Arts » Performing Arts

Slacker on the Spot

The ethics of authority

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Honor and truth are tested -- and repeatedly abused -- in Kenneth Lonergan's richly provocative Lobby Hero by four people who, at first sight, seem to have dedicated their lives to upholding law and order. The three men and one woman whose betrayals are so intricately interconnected have one blatant trait in common. All wear uniforms: Two cops and two security guards.

Director Lon Bumgarner is wise to give the tedious spells in the late-night action their due weight between the sudden salvos of comedy, romance, and antagonism. Jeremy Blain's spacious, uncluttered set design further accentuates and depersonalizes that tedium in this smartly mounted Actor's Theatre of Charlotte production.

None of Lonergan's characters quite measures up to the ethics we expect from the uniforms they wear. Bill, the erstwhile supercop, is the worst renegade -- and the most eager to shed his uniform. He feels that he's climbing the ladder to a hoped-for promotion to detective because he has several past commendations. He has the admiration of his pretty rookie partner, Dawn, who looks up to him as a role model -- even after sleeping with him.

Yet that doesn't stop Bill from riding the elevator up to Apt. 22J in the middle of his shift and satisfying his lust while his partner cools her heels in the lobby. Confronted with his infidelity, Bill turns domineering instead of apologetic, threatening to withdraw his support from Dawn at an upcoming police brutality hearing that could cost the rookie her badge.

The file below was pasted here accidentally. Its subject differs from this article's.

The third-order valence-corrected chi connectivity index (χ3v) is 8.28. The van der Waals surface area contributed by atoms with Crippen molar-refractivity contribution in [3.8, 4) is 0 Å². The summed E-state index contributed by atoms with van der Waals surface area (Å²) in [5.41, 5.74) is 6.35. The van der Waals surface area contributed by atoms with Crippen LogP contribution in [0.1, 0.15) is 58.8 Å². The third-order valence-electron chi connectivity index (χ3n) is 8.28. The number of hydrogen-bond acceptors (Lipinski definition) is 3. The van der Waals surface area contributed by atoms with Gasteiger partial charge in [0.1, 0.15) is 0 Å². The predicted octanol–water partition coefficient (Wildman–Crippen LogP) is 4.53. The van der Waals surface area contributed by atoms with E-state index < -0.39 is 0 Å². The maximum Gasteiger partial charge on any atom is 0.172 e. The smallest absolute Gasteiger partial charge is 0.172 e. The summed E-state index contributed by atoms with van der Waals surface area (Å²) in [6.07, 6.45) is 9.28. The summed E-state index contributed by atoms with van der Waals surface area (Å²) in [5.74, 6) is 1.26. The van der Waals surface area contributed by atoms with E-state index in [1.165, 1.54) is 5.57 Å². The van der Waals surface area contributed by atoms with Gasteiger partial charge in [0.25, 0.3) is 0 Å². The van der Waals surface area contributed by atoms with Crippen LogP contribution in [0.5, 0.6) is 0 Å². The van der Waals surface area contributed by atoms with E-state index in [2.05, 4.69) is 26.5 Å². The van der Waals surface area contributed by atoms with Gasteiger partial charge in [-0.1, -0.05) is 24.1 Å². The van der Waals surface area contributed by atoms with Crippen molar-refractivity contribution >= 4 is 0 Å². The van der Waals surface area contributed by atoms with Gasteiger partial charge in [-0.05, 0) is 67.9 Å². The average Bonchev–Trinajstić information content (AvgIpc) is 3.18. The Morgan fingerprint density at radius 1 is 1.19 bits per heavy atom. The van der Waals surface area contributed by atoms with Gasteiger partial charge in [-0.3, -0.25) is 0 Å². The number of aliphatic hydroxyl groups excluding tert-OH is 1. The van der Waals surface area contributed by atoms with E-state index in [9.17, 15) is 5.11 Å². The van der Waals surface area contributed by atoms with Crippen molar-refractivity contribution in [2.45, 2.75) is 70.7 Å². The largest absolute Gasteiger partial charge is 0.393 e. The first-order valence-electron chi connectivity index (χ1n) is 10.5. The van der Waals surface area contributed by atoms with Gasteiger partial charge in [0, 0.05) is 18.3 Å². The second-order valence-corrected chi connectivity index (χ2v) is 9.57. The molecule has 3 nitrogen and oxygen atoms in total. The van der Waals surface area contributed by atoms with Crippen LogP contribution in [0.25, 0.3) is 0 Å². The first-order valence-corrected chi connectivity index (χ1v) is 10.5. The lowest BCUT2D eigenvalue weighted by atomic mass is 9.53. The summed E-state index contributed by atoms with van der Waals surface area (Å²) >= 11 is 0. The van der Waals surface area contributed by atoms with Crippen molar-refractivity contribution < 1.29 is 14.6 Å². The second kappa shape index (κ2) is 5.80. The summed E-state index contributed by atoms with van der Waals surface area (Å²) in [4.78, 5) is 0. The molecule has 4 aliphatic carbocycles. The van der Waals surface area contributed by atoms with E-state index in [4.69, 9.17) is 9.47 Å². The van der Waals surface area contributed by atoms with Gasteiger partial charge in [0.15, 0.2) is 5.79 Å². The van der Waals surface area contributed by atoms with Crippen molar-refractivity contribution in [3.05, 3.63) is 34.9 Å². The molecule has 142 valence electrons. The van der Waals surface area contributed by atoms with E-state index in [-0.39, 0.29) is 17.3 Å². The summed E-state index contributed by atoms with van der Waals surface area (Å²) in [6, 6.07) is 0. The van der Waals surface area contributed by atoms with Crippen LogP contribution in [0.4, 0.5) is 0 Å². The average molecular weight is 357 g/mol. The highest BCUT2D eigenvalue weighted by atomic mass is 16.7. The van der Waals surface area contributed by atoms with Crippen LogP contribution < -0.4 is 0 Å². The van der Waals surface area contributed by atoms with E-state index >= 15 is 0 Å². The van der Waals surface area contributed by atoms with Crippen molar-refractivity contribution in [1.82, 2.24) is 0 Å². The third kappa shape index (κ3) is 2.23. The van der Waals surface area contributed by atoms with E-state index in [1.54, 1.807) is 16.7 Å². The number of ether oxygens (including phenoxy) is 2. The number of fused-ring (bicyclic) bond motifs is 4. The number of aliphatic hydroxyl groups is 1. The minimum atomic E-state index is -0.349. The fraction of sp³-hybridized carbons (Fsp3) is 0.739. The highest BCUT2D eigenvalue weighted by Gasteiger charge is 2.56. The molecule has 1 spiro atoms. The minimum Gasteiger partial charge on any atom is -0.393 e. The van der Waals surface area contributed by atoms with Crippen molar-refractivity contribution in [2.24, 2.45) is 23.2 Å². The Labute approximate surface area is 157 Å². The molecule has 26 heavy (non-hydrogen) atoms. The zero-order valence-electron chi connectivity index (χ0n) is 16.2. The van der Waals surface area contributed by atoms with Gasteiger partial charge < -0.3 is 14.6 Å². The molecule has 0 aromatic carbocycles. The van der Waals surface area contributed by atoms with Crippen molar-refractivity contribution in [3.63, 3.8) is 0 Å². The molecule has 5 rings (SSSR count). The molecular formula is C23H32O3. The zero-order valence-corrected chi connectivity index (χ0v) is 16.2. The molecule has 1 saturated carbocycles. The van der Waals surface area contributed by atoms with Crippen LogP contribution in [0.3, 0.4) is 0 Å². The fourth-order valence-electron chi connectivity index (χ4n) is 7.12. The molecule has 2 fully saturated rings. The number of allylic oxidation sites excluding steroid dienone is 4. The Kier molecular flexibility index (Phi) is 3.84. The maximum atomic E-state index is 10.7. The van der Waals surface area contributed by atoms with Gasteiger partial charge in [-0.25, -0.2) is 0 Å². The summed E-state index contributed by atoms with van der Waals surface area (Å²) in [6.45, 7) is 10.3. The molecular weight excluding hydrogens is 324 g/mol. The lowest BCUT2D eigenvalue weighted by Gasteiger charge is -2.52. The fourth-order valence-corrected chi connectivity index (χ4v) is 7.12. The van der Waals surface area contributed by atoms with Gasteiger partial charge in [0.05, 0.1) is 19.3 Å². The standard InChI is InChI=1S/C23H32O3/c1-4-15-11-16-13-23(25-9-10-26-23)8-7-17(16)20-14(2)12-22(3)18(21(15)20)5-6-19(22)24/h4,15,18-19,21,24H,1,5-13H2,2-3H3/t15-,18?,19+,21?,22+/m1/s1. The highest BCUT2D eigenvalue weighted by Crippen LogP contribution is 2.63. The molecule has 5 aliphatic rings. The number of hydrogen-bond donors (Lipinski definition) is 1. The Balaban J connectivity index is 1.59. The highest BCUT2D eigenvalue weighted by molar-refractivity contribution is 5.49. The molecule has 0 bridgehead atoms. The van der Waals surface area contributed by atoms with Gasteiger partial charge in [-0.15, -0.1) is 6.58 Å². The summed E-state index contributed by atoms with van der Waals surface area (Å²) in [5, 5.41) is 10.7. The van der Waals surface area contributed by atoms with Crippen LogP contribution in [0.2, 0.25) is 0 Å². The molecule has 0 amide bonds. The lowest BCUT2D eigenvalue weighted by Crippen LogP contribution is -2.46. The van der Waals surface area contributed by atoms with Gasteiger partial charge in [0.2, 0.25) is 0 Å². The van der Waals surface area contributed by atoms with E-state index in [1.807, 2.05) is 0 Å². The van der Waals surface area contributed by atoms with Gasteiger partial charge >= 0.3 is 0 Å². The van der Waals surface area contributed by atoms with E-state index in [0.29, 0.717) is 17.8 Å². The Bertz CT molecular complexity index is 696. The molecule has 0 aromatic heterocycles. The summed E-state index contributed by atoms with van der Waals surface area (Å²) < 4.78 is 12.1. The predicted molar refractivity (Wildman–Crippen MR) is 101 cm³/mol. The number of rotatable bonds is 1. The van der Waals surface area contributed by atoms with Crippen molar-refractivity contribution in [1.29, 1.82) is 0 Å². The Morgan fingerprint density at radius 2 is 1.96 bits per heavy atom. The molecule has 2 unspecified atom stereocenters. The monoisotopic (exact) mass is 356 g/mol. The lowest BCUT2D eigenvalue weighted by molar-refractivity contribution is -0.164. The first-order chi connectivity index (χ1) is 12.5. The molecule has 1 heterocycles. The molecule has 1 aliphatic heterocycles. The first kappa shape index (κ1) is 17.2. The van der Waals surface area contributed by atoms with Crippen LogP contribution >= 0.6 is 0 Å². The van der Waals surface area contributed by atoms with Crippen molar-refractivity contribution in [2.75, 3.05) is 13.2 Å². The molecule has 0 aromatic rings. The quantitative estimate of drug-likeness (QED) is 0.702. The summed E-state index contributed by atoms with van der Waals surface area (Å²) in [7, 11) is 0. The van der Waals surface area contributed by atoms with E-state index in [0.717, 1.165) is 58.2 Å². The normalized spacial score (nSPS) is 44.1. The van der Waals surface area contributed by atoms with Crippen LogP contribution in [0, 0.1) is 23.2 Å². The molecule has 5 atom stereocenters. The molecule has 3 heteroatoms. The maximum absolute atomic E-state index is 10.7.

William, the roaming security guard captain, comes by his hypocrisy far more reluctantly. Devoutly by-the-book, he has no compunction about recently firing a longtime employee who was weeks from retirement. But when his brother is accused of participating in a sensational murder, William finds himself reconsidering his rectitude after meeting with the clueless court-appointed attorney. Maybe he should follow the prompting of his brother's girlfriend and back up his bogus alibi.

William's big mistake is consulting Jeff, our slacker protagonist. Even after his discharge from the Navy for smoking pot, Jeff still hasn't gotten his act together. He sneaks contraband food behind his messy desk, dozes off behind his newspaper, cracks wise to his boss, and generally seeks the slacker's way out. Until he falls for Dawn. That gives him a dangerous glint of aspiration when he should be covering for William and keeping his mouth shut.

Mark Scarborough gives a superbly nuanced account of Jeff, low-key and ordinary in his by-play with his boss, earnest and awkward in his overtures to Dawn. Through Scarborough, we find something appealing and redemptive in Jeff's slacker priorities.

All the characters are nicely rounded, but Bumgarner can't coax a truly layered performance from William Brown as Capt. William, the only serious weakness in the production.

Brett Gentile, on the other hand, is utterly riveting in his Charlotte debut as Bill, shy and imploring toward Dawn at first, then arrogant and menacing in the blink of an eye.